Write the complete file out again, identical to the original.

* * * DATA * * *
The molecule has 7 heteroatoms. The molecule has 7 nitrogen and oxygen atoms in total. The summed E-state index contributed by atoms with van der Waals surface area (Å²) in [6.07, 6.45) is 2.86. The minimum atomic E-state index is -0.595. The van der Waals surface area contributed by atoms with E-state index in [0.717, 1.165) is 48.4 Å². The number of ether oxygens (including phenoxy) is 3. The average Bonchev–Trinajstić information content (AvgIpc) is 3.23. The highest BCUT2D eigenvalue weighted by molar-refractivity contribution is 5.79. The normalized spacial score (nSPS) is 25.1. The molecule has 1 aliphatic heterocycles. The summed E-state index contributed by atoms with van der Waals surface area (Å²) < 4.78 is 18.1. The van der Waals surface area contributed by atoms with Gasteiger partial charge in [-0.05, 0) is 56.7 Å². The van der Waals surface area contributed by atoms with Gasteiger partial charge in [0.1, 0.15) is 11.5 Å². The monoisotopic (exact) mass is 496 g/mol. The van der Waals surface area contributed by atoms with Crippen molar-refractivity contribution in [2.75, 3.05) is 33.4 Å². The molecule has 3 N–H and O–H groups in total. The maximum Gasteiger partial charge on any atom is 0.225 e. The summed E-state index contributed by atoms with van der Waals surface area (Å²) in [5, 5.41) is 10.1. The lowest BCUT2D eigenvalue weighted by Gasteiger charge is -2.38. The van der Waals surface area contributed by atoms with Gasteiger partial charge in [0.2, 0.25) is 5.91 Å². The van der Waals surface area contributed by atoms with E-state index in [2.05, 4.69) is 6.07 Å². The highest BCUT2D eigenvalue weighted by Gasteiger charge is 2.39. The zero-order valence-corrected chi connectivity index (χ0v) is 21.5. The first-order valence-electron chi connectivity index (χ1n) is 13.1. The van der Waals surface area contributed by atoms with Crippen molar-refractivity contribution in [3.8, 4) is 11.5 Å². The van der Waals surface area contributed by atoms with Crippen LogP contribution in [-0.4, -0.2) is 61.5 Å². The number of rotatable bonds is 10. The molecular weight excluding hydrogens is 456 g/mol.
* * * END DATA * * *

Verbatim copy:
The molecule has 7 heteroatoms. The molecule has 7 nitrogen and oxygen atoms in total. The summed E-state index contributed by atoms with van der Waals surface area (Å²) in [6.07, 6.45) is 2.86. The minimum atomic E-state index is -0.595. The van der Waals surface area contributed by atoms with E-state index in [0.717, 1.165) is 48.4 Å². The number of ether oxygens (including phenoxy) is 3. The average Bonchev–Trinajstić information content (AvgIpc) is 3.23. The highest BCUT2D eigenvalue weighted by molar-refractivity contribution is 5.79. The normalized spacial score (nSPS) is 25.1. The molecule has 1 aliphatic heterocycles. The summed E-state index contributed by atoms with van der Waals surface area (Å²) < 4.78 is 18.1. The van der Waals surface area contributed by atoms with Gasteiger partial charge in [-0.05, 0) is 56.7 Å². The van der Waals surface area contributed by atoms with Gasteiger partial charge in [0.1, 0.15) is 11.5 Å². The monoisotopic (exact) mass is 496 g/mol. The van der Waals surface area contributed by atoms with Crippen molar-refractivity contribution in [2.75, 3.05) is 33.4 Å². The molecule has 3 N–H and O–H groups in total. The maximum Gasteiger partial charge on any atom is 0.225 e. The summed E-state index contributed by atoms with van der Waals surface area (Å²) in [5, 5.41) is 10.1. The lowest BCUT2D eigenvalue weighted by Gasteiger charge is -2.38. The van der Waals surface area contributed by atoms with Gasteiger partial charge in [0.2, 0.25) is 5.91 Å². The van der Waals surface area contributed by atoms with E-state index in [2.05, 4.69) is 6.07 Å². The highest BCUT2D eigenvalue weighted by Gasteiger charge is 2.39. The zero-order valence-corrected chi connectivity index (χ0v) is 21.5. The first-order valence-electron chi connectivity index (χ1n) is 13.1. The van der Waals surface area contributed by atoms with Crippen molar-refractivity contribution in [3.8, 4) is 11.5 Å². The van der Waals surface area contributed by atoms with Crippen LogP contribution in [-0.4, -0.2) is 61.5 Å². The number of rotatable bonds is 10. The molecular weight excluding hydrogens is 456 g/mol.